Note that views expressed in this opinion article are the writer’s personal views and not necessarily those of TrialSite.
By John Beaudoin, Sr.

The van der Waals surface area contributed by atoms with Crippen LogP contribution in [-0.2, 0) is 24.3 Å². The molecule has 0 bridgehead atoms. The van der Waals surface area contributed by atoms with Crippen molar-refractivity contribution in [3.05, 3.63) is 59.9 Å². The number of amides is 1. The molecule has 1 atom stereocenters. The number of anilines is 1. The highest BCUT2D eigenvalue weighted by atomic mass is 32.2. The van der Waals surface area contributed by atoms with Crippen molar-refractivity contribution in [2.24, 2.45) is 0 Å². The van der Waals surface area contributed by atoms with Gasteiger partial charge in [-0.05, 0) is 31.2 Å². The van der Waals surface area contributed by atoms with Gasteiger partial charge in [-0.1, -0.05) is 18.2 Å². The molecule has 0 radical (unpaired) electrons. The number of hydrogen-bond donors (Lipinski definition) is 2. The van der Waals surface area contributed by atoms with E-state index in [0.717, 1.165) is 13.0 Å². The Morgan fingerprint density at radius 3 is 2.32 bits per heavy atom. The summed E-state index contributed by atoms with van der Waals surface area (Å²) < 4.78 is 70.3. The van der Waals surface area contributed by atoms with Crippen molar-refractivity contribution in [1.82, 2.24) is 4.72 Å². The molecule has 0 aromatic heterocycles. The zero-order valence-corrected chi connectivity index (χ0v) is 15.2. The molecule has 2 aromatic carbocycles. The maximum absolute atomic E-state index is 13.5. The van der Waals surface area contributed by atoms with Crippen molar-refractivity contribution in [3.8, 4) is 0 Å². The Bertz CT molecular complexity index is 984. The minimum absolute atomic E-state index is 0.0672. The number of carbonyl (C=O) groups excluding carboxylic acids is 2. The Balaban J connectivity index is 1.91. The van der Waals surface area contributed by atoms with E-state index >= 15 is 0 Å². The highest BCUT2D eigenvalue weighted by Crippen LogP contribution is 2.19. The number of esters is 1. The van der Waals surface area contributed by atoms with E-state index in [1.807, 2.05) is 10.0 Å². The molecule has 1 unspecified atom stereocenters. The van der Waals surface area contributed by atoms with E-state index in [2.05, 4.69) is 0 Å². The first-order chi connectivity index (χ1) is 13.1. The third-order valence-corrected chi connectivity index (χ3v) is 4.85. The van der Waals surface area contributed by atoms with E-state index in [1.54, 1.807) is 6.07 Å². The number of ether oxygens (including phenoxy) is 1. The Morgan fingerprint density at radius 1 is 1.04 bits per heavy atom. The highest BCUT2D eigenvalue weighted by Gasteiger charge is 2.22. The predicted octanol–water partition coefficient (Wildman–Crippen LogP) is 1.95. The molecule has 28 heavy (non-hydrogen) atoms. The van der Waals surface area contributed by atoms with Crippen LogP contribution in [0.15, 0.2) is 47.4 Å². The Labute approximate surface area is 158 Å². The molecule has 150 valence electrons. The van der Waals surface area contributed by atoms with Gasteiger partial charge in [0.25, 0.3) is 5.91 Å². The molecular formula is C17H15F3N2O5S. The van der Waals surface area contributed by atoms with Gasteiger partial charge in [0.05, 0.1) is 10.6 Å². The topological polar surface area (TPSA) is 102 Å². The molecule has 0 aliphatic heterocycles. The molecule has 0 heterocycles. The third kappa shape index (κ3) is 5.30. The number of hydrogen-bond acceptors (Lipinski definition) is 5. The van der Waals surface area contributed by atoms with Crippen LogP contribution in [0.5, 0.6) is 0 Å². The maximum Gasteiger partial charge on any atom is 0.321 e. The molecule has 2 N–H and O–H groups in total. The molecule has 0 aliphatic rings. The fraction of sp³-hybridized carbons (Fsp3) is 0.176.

Imagine a superhighway with no lane lines. Autos would vie for space at high speeds across a wide girth of road. Anyone envisioning such a calamitous scene now has an understanding of the U.S. legal scape surrounding government COVID-19 mandates. This article reviews an example of such calamity in a set of regulations imposed to mask school students in the Commonwealth of Massachusetts. The U.S. is a set of fifty (50) sovereigns in a union for common defense and international trade. The powers not delegated to the U.S. federal government by the U.S. Constitution are reserved to the individual States, or to the people. States then confer authority to state agencies and municipalities (towns and cities) in an administrative schema regulating public health, energy, environmental affairs, education, transportation, housing, labor, and public safety, each having authority in a specific purview, or lane.
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